Anti-Zionists and the J Street Conference

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 Bernard Avishai, the prominent author and an important member of J Street, is teed off at me for calling him an anti-Zionist. He writes on TPMCafe:

I am just about to board a plane for the US, so I am unable to answer this remarkably ill-informed (and, under the circumstances, vicious) shot from Jefferey (sic) Goldberg: the idea that he cannot go to the J Street conference because "some of [its] most important supporters -- Bernard Avishai comes to mind -- don't even believe in the idea of a Jewish state." I would simply ask readers to consider this post, or this, or this interview. Or just watch this lecture on You Tube. Goldberg has, alas, started to speak about "the idea of a Jewish state" a little like the way FOX News celebs talk about "America." Complexity is for sissies. Very sad. When he was at the New Yorker, his work on the settlers was the best there was.

First, I should thank him for the compliment. Thank you, Bernie. Second, I never stated that I "cannot go to the J Street conference because some its most important supporters.... don't even believe in the idea of a Jewish state." What I wrote was this, in a separate post: "I'm sorry I'm going to miss this conference." That's it. I can't imagine how Avishai came up with this fevered claim that I am boycotting J Street. In fact, Jeremy Ben-Ami, the head of J Street, asked me to speak at the conference, and I told him I would if I could, but I'm supposed to be out of town on a reporting trip. I'd be very happy to go. In fact, and I'm trying to change my schedule around so that I could at least attend the meeting and see what's going on.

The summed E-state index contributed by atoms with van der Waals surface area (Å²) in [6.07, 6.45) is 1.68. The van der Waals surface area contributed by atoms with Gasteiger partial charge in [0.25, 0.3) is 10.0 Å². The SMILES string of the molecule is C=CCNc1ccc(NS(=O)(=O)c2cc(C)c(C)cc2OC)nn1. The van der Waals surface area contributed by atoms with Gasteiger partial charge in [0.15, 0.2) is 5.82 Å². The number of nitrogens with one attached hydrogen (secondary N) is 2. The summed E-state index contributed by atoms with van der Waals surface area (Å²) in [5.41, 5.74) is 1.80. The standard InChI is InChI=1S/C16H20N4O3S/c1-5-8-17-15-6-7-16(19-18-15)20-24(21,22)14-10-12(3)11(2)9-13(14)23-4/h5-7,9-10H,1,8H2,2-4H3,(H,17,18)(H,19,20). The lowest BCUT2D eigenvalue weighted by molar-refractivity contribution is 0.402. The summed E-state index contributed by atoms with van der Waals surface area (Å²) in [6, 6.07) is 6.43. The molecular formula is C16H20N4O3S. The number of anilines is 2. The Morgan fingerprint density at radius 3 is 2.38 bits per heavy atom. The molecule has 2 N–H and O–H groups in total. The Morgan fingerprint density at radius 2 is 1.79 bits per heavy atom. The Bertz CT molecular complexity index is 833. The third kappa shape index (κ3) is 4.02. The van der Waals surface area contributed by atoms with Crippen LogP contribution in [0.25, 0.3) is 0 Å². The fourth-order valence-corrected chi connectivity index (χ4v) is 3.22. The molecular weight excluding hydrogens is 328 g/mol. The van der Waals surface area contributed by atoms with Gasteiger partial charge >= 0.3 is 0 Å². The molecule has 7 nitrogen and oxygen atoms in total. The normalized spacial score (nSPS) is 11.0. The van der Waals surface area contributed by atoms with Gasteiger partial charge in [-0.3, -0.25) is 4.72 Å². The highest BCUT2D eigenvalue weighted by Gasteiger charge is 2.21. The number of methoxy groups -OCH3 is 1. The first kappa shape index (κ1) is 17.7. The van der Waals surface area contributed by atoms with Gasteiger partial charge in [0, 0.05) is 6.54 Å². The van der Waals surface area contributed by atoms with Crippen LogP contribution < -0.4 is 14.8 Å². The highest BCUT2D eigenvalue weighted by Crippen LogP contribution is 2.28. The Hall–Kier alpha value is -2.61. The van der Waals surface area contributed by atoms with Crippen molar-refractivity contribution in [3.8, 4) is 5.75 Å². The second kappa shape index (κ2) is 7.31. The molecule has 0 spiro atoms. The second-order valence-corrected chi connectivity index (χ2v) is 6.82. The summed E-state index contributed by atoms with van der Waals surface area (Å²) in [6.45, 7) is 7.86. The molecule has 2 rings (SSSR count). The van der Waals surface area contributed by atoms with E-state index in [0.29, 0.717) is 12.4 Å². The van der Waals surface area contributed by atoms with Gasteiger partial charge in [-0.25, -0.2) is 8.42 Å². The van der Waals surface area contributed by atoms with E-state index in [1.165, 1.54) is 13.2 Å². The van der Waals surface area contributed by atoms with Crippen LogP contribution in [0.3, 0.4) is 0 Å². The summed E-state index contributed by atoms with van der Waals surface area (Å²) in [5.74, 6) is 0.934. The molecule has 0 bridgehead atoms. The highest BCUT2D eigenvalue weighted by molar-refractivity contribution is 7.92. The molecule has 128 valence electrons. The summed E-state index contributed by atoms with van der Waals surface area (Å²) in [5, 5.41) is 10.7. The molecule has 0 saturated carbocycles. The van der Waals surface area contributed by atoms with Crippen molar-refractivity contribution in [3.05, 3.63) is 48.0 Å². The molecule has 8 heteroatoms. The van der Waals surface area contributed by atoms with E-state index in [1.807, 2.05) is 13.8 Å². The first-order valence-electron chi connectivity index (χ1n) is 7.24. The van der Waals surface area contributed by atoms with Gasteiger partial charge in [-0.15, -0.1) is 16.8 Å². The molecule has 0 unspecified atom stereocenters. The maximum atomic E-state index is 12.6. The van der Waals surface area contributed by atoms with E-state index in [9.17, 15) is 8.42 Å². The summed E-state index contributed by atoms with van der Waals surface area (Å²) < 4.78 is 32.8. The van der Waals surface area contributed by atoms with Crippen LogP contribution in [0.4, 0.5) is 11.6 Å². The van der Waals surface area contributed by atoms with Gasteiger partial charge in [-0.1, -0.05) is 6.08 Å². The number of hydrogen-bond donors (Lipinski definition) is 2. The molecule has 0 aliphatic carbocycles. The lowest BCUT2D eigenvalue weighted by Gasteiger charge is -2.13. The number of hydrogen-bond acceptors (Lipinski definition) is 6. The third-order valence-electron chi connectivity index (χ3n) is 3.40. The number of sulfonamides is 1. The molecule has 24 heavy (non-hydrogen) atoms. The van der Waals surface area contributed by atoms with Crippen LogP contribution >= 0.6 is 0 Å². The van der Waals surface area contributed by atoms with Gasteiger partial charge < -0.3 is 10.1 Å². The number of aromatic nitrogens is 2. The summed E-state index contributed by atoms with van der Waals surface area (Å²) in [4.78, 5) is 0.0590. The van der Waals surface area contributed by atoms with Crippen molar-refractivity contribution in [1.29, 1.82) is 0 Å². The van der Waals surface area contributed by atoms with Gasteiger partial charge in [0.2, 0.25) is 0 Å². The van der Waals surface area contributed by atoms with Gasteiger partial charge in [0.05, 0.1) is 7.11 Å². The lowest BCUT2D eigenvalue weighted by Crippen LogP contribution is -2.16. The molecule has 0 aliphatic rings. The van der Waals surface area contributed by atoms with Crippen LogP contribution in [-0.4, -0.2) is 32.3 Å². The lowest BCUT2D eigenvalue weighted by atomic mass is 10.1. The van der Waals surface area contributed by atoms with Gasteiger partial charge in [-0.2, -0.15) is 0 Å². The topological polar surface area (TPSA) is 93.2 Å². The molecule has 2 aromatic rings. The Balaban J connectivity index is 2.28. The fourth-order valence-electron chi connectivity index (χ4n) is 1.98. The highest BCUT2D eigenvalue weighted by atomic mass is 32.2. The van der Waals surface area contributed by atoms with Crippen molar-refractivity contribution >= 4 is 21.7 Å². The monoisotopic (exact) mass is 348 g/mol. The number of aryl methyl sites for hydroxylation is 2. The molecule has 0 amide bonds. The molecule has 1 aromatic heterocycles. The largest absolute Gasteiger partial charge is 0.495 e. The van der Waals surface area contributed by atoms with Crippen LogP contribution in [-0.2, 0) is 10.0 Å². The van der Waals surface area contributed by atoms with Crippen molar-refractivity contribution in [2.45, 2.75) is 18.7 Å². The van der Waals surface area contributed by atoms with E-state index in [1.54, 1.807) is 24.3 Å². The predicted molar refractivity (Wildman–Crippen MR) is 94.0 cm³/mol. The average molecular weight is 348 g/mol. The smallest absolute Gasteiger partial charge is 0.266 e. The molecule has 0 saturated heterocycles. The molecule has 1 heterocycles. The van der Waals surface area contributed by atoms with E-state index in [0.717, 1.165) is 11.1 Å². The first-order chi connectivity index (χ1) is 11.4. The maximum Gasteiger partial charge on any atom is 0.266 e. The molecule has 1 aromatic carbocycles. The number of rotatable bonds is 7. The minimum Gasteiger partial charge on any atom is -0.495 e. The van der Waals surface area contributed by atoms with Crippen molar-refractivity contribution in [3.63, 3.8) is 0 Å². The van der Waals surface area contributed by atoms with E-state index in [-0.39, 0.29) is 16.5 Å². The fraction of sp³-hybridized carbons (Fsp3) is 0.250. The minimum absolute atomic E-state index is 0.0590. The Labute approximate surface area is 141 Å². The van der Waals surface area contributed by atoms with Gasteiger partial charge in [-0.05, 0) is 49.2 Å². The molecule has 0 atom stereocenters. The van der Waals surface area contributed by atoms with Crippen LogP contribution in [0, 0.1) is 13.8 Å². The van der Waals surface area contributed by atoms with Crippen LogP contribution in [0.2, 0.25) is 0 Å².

On the more important question of Zionism and anti-Zionism, all I think I need to say is this: Avishai, the author of a book called "The Tragedy of Zionism," believes that Israel's Law of Return should be repealed. This is the law that grants Jews anywhere in the world to claim citizenship in the newly-reconstituted Jewish state, which was meant to be a refuge for persecuted Jews. The law is the raison d'etre of Zionism, and of Israel's existence. I don't think I was being "vicious" in pointing out that Avishai's conception of what Israel should be is very different from the mainstream Zionist position. By the way, J Street's position, as officially enunciated by its head flack to me, is that the group's core mission is to preserve Israel as a "Jewish democracy." Though maybe I should ask J Street if it believes the Law of Return as currently written and implemented is undemocratic.

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Jeffrey Goldberg is a national correspondent for The Atlantic and a recipient of the National Magazine Award for Reporting. Author of the book Prisoners: A Story of Friendship and Terror, Goldberg also writes the magazine's advice column. More

Before joining The Atlantic in 2007, Goldberg was a Middle East correspondent, and the Washington correspondent, for The New Yorker. Previously, he served as a correspondent for The New York Times Magazine and New York magazine. He has also written for the Jewish Daily Forward, and was a columnist for The Jerusalem Post.

His book Prisoners was hailed as one of the best books of 2006 by the Los Angeles Times, The New York Times, The Washington Post, Slate, The Progressive, Washingtonian magazine, and Playboy. Goldberg rthe recipient of the 2003 National Magazine Award for Reporting for his coverage of Islamic terrorism. He is also the winner of the International Consortium of Investigative Journalists prize for best international investigative journalist; the Overseas Press Club award for best human-rights reporting; and the Abraham Cahan Prize in Journalism. He is also the recipient of 2005's Anti-Defamation League Daniel Pearl Prize.

In 2001, Goldberg was appointed the Syrkin Fellow in Letters of the Jerusalem Foundation, and in 2002 he became a public-policy scholar at the Woodrow Wilson International Center for Scholars in Washington, D.C.

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